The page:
What is acute myeloid leukemia (AML)?
Acute myeloid leukemia, or AML, is a type of cancer that affects the bone marrow and blood. It’s known by a variety of names, including acute myelogenous leukemia and acute non-lymphocytic leukemia. AML is the second most common leukemia type in adults.
Doctors call AML “acute” because the condition can progress rapidly. The term “leukemia” refers to cancers of the bone marrow and blood cells. The word myeloid, or myelogenous, refers to the cell type it affects.
Myeloid cells are precursors to other blood cells. Usually these cells go on to develop into red blood cells (RBCs), platelets, and special types of white blood cells (WBCs). But in AML, they aren’t able to develop normally.
When a person has AML, their myeloid cells mutate and form leukemic blasts. These cells don’t function as normal cells do. They can keep the body from making normal, healthy cells.
Eventually, a person will start to lack RBCs that carry oxygen, platelets that prevent easy bleeding, and WBCs that protect the body from diseases. That’s because their body is too busy making the leukemic blast cells.
The result can be deadly. However, for many people, AML is a treatable disease.
Advancements in cancer treatments and doctors’ understanding of the disease mean that more and more people survive the condition each year.
Every year doctors diagnose an estimated
Most people with AML receive chemotherapy treatments. These medications rapidly kill dividing cells, such as cancer cells. Chemotherapy can lead to remission, which means a person doesn’t have symptoms of the disease and their blood cell counts are in a normal range.
Around 90 percent of people with an AML type known as acute promyelocytic leukemia (APL) will go into remission after “induction” (first round) of chemo. This is according to the American Cancer Society (ACS). For most other types of AML, the remission rate is around 67 percent.
Those older than age 60 don’t typically respond to treatment as well, with about half of them going into remission after induction.
Some people who go into remission stay in remission. Still, for many, AML can return over time.
The five-year overall survival rate for AML is
Children with AML
In general, children with AML are seen as lower risk than adults. Around 85 to 90 percent of children with AML will go into remission after induction, according to the American Cancer Society. AML will return in some cases.
The five-year-survival-rate for children with AML is 60 to 70 percent.
The outlook and prognosis for AML varies widely. Doctors consider many factors when giving someone a prognosis, such as the person’s age or type of AML.
Some people with a poor prognosis live many more years than a doctor predicts while others may not live as long.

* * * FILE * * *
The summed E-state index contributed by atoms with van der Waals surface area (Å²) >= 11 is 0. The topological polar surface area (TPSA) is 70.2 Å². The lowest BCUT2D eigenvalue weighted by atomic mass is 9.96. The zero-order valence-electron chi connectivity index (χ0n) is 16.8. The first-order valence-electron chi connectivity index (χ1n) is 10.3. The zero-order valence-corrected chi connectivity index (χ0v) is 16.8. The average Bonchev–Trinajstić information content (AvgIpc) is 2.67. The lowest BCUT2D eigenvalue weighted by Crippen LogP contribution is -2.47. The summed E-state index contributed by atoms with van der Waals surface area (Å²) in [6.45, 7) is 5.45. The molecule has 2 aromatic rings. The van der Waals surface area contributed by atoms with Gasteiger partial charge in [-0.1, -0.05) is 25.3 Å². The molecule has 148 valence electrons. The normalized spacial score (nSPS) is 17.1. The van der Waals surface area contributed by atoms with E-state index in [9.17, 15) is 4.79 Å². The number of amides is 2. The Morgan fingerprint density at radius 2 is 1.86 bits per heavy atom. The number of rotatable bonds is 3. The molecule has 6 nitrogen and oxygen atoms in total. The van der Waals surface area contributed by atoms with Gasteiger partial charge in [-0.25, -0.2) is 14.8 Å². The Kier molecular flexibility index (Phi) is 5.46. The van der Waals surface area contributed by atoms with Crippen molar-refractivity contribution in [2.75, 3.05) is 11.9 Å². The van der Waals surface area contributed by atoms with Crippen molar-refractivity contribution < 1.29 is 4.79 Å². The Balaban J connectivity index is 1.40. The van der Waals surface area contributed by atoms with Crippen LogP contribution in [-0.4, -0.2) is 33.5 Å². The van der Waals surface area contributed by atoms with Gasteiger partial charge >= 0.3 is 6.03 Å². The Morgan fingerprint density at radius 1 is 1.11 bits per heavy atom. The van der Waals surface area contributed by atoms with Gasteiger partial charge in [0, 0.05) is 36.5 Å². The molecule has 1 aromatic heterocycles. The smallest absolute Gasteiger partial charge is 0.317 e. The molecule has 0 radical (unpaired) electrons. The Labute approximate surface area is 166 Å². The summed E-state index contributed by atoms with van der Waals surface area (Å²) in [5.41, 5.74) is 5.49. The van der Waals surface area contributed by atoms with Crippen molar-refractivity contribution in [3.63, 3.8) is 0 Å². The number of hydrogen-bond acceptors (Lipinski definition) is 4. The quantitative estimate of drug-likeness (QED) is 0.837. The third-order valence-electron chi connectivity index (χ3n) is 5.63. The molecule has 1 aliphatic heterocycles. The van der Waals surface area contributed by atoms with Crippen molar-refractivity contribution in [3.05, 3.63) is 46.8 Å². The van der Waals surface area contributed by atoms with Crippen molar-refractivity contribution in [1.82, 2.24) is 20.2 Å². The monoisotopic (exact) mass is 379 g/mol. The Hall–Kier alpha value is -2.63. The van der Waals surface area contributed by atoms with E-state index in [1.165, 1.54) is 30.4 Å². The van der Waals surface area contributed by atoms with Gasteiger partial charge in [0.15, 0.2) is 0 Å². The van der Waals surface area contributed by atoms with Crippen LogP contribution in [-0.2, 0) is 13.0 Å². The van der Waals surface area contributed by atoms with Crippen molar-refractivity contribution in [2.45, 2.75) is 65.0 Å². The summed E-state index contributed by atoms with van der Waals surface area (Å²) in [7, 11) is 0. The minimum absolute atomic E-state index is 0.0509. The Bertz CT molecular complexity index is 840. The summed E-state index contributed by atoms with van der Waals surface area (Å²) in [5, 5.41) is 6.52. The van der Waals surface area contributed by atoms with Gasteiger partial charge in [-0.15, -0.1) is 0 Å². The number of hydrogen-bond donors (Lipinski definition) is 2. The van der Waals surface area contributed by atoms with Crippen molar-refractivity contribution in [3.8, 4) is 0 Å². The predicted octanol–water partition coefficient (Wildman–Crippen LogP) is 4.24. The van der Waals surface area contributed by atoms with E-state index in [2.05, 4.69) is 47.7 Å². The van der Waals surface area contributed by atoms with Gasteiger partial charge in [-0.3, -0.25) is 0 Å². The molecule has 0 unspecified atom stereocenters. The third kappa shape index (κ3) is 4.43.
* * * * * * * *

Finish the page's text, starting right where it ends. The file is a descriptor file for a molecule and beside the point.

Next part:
The median age of a person diagnosed with AML is
Age can be a major factor in determining AML treatment response. Doctors know that survival rates for those diagnosed with AML are more promising for people who are under the age of 60.
This could be for a number of reasons. Some people older than the age of 60 may have chronic conditions or may not be in good health. This can make it difficult for their bodies to handle the strong chemotherapy medications and other cancer treatments associated with AML.
Moreover, many older adults with AML don’t receive treatment for the condition.
A 2015 study found that only 40 percent of people 66 and up received chemotherapy within three months of diagnosis. Despite the differences in treatment response among different age groups (or cohorts), overall survival rates for people between 65 and 74 years old have improved over the past three decades, according to a 2011 study.
Doctors often classify the different types of AML by their cell mutations. Some cell mutation types are known to be more responsive to treatments. Examples include mutated CEBPA and inv(16) CBFB-MYH11 cells.
Some cell mutations can be very treatment-resistant. Examples include del(5q) and inv(3) RPN1-EVI1. Your oncologist will tell you what type or types of cell mutation you may have.
Some people respond better to treatment than others. If a person receives chemotherapy treatments and their cancer doesn’t come back within five years, they’re usually considered cured.
If a person’s cancer comes back or doesn’t respond to treatments at all, their treatment outcome isn’t as favorable.
Regardless of prognosis, an AML diagnosis can create emotions of fear, anxiety, and uncertainty. You may be unsure where to turn or seek support.
A cancer diagnosis presents the opportunity for you to grow nearer to those closest to you and evaluate how you can live a life you enjoy.
Here are a few tips to help you navigate this diagnosis and treatment.
It’s important that you understand your condition. If there’s something you’re uncertain of regarding your diagnosis, treatment, or prognosis, ask your doctor.
Examples of questions to ask could include “What are my treatment options?” and “What can I do to prevent AML from coming back?”
Find organizations that provide support
Organizations such as the American Cancer Society (ACS) offer a number of supportive services.
These include arranging rides to treatment and helping you find assistive personnel, such as dietitians or social workers.
Join a support group
Support groups are an excellent way to meet individuals who are going through similar emotions as you. Seeing the successes and mindsets of others can help you know you aren’t alone.
In addition to resources such as the ACS and LLS, your oncologist or local hospital may offer support groups.
Reach out to friends and family
Many friends and family members will want to help. Let them deliver meals through a service such as Meal Train or simply listen to your concerns. Opening up to others can help you maintain a positive frame of mind.
Find enjoyable ways to relieve stress
Finding an outlet that you especially enjoy can do wonders for your mind and spirit.